Related article: Essential gear for rideshare drivers
Maximize Uber Quest Earnings
Just keep in mind that while cancellations can raise your acceptance rate in cases like this, this strategy should be used carefully since Uber can penalize and even deactivate drivers for canceling too many rides. You’ll know if you’re canceling too much if Uber contacts you with a warning.
You can also turn on destination filter in this situation and, while those rides won’t count towards your trip incentives, they will increase your Acceptance Rate and Cancellation Rate, so take advantage while this lasts.
One of the most valuable things I’ve learned from my experience as an Uber driver is the importance of understanding how I’m paid and how I can maximize my earnings. Quest is one of many tools that Uber offers that allows me to earn some extra cash while completing rides. So if you’re in a market where Quest is offered, be sure to evaluate the incentives on a regular basis, determine if they’re worth pursuing, create a plan and then go out and execute!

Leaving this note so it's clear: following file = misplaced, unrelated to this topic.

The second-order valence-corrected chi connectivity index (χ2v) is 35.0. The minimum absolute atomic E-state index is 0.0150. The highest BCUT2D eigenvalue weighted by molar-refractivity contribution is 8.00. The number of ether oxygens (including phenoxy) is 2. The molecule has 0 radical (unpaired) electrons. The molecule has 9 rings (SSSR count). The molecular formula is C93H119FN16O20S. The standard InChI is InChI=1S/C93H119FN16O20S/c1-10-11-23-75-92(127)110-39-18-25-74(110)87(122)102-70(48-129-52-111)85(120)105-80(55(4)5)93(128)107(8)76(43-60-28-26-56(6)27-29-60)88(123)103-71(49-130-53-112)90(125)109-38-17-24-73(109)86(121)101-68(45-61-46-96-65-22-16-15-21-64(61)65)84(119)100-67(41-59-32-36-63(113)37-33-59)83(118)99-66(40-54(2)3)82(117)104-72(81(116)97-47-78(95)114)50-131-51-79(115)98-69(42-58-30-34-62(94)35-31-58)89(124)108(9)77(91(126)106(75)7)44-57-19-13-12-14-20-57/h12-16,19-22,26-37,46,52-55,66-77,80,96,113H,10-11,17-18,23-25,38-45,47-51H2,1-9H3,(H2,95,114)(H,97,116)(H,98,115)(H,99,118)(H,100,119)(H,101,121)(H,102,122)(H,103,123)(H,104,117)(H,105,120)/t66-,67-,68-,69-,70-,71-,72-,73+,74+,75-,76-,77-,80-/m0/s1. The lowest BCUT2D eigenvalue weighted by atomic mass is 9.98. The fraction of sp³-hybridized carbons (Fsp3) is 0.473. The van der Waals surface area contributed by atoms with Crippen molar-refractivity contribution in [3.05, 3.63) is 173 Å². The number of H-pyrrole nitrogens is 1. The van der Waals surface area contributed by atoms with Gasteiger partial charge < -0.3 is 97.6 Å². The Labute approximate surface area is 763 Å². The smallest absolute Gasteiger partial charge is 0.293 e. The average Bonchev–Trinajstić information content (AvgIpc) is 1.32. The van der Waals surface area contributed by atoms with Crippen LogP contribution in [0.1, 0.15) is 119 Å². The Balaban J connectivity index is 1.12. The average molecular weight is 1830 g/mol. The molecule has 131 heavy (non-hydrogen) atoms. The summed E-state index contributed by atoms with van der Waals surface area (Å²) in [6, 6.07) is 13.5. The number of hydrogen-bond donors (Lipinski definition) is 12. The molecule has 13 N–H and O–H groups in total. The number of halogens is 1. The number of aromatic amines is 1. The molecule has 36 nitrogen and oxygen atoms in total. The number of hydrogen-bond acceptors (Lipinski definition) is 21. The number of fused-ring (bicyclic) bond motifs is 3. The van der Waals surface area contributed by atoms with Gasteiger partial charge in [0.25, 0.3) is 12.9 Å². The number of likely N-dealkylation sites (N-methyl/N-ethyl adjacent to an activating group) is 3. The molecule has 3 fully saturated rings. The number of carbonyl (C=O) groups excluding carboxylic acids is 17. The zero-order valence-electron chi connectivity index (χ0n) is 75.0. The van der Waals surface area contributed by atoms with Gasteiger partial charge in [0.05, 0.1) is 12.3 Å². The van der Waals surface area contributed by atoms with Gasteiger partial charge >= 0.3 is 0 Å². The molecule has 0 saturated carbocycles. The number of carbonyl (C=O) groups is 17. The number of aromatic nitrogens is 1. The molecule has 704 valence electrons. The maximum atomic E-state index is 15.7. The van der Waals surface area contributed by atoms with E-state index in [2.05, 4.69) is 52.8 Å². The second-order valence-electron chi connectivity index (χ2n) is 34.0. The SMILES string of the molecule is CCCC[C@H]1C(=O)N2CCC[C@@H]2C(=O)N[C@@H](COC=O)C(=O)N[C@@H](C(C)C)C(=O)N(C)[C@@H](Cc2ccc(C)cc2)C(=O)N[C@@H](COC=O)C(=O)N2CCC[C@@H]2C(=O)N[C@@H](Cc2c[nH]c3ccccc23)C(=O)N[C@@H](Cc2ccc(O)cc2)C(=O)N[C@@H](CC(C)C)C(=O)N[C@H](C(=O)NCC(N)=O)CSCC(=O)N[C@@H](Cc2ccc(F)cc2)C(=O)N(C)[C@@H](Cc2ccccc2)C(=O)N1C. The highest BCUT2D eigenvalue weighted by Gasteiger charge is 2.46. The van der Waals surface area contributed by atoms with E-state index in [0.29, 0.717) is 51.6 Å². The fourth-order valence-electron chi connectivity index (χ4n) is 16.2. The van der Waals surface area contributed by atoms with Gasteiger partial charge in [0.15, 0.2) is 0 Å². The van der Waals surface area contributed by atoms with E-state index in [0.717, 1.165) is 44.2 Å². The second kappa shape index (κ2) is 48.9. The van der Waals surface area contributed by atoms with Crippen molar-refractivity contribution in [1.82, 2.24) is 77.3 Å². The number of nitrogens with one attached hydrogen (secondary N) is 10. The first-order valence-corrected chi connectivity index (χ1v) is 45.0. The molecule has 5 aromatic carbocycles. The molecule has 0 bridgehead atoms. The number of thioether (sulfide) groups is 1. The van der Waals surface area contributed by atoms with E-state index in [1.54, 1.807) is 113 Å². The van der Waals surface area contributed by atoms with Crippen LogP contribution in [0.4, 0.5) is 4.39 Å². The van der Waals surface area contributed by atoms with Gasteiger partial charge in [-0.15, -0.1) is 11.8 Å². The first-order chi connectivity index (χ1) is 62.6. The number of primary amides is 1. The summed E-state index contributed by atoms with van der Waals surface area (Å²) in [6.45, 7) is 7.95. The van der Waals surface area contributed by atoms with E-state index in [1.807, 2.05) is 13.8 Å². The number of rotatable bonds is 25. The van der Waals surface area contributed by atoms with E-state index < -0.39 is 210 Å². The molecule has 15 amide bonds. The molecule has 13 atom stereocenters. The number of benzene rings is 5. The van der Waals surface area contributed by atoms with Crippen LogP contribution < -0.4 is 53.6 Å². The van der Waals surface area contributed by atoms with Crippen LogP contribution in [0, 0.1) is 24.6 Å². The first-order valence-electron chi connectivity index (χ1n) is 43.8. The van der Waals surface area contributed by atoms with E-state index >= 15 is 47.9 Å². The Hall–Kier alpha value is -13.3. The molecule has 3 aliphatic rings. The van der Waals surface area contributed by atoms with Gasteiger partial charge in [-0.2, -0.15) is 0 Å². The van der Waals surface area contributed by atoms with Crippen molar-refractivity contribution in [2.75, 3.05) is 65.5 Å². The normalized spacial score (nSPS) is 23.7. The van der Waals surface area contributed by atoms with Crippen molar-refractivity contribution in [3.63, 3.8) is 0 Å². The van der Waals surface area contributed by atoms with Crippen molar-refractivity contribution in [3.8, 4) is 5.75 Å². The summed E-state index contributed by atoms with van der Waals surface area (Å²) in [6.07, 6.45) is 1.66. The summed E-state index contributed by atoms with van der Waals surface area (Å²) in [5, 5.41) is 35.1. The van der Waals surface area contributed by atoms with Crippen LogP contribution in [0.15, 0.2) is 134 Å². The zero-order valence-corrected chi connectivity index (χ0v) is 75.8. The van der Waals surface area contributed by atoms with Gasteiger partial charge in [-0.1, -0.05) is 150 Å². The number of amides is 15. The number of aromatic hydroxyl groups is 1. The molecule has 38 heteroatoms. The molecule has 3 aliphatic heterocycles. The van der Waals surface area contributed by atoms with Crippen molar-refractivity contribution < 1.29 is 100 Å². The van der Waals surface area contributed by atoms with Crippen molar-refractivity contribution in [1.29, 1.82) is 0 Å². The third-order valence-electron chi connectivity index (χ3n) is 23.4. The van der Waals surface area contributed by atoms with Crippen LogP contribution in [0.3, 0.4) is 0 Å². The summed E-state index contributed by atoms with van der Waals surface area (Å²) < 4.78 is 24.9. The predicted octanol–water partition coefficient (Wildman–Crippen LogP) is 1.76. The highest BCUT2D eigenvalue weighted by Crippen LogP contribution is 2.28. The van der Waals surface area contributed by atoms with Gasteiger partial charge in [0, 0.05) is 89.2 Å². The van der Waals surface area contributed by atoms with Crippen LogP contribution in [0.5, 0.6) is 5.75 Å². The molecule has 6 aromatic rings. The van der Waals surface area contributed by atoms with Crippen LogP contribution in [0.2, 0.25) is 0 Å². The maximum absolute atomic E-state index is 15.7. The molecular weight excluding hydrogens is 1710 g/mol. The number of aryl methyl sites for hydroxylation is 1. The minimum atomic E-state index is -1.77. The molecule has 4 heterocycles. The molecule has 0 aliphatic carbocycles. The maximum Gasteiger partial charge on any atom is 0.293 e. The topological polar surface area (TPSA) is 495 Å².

Readers, have you noticed Uber Quest and Boost on your app? What strategies do you use to maximize your earnings with Quest and Boost?
Earn 3x driving kids to schoolTriple your ridesharing pay. Zūm drivers average $32/hour and many make $750+ a week. Work when you want. Get repeat rides and drive only on weekday mornings and afternoons. Apply to drive here.
-Ezra @ RSG
Latest posts by Ezra Dubroff (see all)
- Uber Eats Driver Review: Top Tips to Know Before Joining - May 27, 2019
- 5 Best Food Delivery Companies To Work For (Comparison) - June 16, 2018
- What’s it Like to Be a Bird Charger & How To Become One - June 4, 2018